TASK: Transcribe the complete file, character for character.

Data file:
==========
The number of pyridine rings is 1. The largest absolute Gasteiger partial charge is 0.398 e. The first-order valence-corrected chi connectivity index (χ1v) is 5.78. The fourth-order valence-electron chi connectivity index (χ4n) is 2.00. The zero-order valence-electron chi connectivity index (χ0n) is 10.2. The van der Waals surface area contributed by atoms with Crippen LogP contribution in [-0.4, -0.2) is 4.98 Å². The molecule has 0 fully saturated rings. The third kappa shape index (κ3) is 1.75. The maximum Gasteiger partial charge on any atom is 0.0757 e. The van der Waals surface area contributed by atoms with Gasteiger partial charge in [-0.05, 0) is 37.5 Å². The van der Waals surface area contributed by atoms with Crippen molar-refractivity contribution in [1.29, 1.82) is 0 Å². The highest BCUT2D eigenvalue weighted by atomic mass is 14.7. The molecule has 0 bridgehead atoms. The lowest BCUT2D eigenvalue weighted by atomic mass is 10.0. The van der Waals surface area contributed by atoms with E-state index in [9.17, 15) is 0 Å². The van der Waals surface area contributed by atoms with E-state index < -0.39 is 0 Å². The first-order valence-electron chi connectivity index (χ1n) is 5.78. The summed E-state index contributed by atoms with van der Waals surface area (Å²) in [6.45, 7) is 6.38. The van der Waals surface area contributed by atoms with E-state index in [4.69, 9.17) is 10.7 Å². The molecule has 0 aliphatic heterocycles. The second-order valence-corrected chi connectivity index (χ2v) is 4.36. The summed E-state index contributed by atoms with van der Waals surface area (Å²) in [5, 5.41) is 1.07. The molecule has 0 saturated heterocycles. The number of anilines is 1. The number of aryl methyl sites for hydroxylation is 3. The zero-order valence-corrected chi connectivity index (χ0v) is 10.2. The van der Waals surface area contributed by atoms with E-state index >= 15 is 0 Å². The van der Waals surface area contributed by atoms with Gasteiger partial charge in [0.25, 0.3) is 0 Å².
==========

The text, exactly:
The number of pyridine rings is 1. The largest absolute Gasteiger partial charge is 0.398 e. The first-order valence-corrected chi connectivity index (χ1v) is 5.78. The fourth-order valence-electron chi connectivity index (χ4n) is 2.00. The zero-order valence-electron chi connectivity index (χ0n) is 10.2. The van der Waals surface area contributed by atoms with Crippen LogP contribution in [-0.4, -0.2) is 4.98 Å². The molecule has 0 fully saturated rings. The third kappa shape index (κ3) is 1.75. The maximum Gasteiger partial charge on any atom is 0.0757 e. The van der Waals surface area contributed by atoms with Gasteiger partial charge in [-0.05, 0) is 37.5 Å². The van der Waals surface area contributed by atoms with Crippen molar-refractivity contribution in [1.29, 1.82) is 0 Å². The highest BCUT2D eigenvalue weighted by atomic mass is 14.7. The molecule has 0 bridgehead atoms. The lowest BCUT2D eigenvalue weighted by atomic mass is 10.0. The van der Waals surface area contributed by atoms with E-state index in [9.17, 15) is 0 Å². The van der Waals surface area contributed by atoms with E-state index < -0.39 is 0 Å². The first-order valence-electron chi connectivity index (χ1n) is 5.78. The summed E-state index contributed by atoms with van der Waals surface area (Å²) in [6.45, 7) is 6.38. The van der Waals surface area contributed by atoms with E-state index in [4.69, 9.17) is 10.7 Å². The molecule has 0 aliphatic heterocycles. The second-order valence-corrected chi connectivity index (χ2v) is 4.36. The summed E-state index contributed by atoms with van der Waals surface area (Å²) in [5, 5.41) is 1.07. The molecule has 0 saturated heterocycles. The number of anilines is 1. The number of aryl methyl sites for hydroxylation is 3. The zero-order valence-corrected chi connectivity index (χ0v) is 10.2. The van der Waals surface area contributed by atoms with E-state index >= 15 is 0 Å². The van der Waals surface area contributed by atoms with Gasteiger partial charge in [0.25, 0.3) is 0 Å².